In Illawarra, the largest and fastest growth occurred in Shellharbour - Flinders (up 320 people or 2.3%) in the south. The next largest increases were in inner-city Wollongong (up 280 people) and Woonona - Bulli - Russell Vale (220) in the north. The largest population loss was in Unanderra - Mount Kembla (down 40 people).
Coastal and hinterland change
Outside of Greater Sydney, Newcastle and Wollongong, the largest growth in coastal and coastal hinterland areas in the 12 months to June 2012 was in the Maitland - West SA2 in the Lower Hunter Valley (up 810 people), followed by nearby Maitland - East (440) and Cessnock (300). Port Macquarie - East (up 260 people) had the largest growth on the mid-north coast while St Georges Basin - Erowal Bay (140) had the largest growth on the south coast.
The north coast SA2s of Urunga and Evans Head had the largest population losses for this period (down 90 and 70 people respectively).
Population growth in inland NSW was predominantly in regional centres. The largest growth between June 2011 and June 2012 was in the SA2 of Orange - North (up 410 people) while the fastest growth was in Mudgee (up 3.1%). Large growth was also recorded in Goulburn and Bathurst (both up 280 people) followed by Tamworth - East (270), Muswellbrook (260) and Orange (260). The largest declines were in Lavington (down 140 people) near Albury, Wagga Wagga - West (down 90) and Broken Hill (down 60).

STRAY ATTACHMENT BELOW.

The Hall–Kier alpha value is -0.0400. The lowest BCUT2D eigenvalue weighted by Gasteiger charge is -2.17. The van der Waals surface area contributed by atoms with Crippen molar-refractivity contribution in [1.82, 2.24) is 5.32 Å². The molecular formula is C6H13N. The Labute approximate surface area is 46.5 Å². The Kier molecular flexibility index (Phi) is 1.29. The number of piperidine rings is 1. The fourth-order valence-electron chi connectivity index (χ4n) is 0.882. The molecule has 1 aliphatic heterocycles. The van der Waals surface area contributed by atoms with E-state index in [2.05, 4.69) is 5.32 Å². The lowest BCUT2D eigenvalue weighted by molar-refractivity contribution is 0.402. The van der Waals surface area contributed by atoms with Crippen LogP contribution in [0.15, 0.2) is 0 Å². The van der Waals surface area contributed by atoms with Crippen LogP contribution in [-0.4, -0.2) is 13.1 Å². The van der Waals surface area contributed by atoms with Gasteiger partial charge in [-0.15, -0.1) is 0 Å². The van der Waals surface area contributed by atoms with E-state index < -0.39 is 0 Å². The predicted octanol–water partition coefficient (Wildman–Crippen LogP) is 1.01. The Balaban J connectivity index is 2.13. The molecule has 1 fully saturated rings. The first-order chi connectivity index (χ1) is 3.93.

Of the remaining mainly rural SA2s, large growth was recorded near the Australian Capital Territory, in the Hunter Valley and in the Central West. The largest rural growth was in Yass Region (up 290 people) followed by Scone Region (190), Orange Region (190), Mudgee Region - West (170) and Queanbeyan Region (150). These areas generally surround established urban centres and/or contain substantial mining developments. Just over one-third of predominantly rural SA2s reported population losses. The largest losses were in Bathurst Region (down 130 people), followed by Coonabarabran (down 100) in north-west NSW, and Narrandera (down 60) in the Riverina.
The population density of NSW at June 2012 was 9.1 people per square kilometre (sq km). In Greater Sydney, the population density was 380 people per sq km.
Eight of the ten most densely populated SA2s in Australia were in Greater Sydney, with the top four located around the Sydney central business district. The highest population densities were in inner-city Pyrmont - Ultimo (13,900 people per sq km), Potts Point - Woolloomooloo (13,600), Darlinghurst (13,200) and Surry Hills (13,100), and reflect inner-city urban consolidation. The largest increases in population densities in NSW between 2011 and 2012 were in Darlinghurst (up 370 people per sq km), Pyrmont - Ultimo (360) and Surry Hills (310).
In the remainder of NSW, the highest population densities were recorded in the Newcastle SA2s of Newcastle - Cooks Hill (2,800 people per sq km) and Waratah - North Lambton (2,400), as well as Wollongong (2,700). In the remainder of NSW, 31 SA2s had population densities of less than one person per sq km, with eight of these located in the state's Far West and Orana region.
CENTRE OF POPULATION
The centre of population for NSW at June 2012 was near the banks of the Hawkesbury River near Lower Portland.
At June 2012, the centre of population of Greater Sydney was just north of the Parramatta River, in the suburb of Ermington.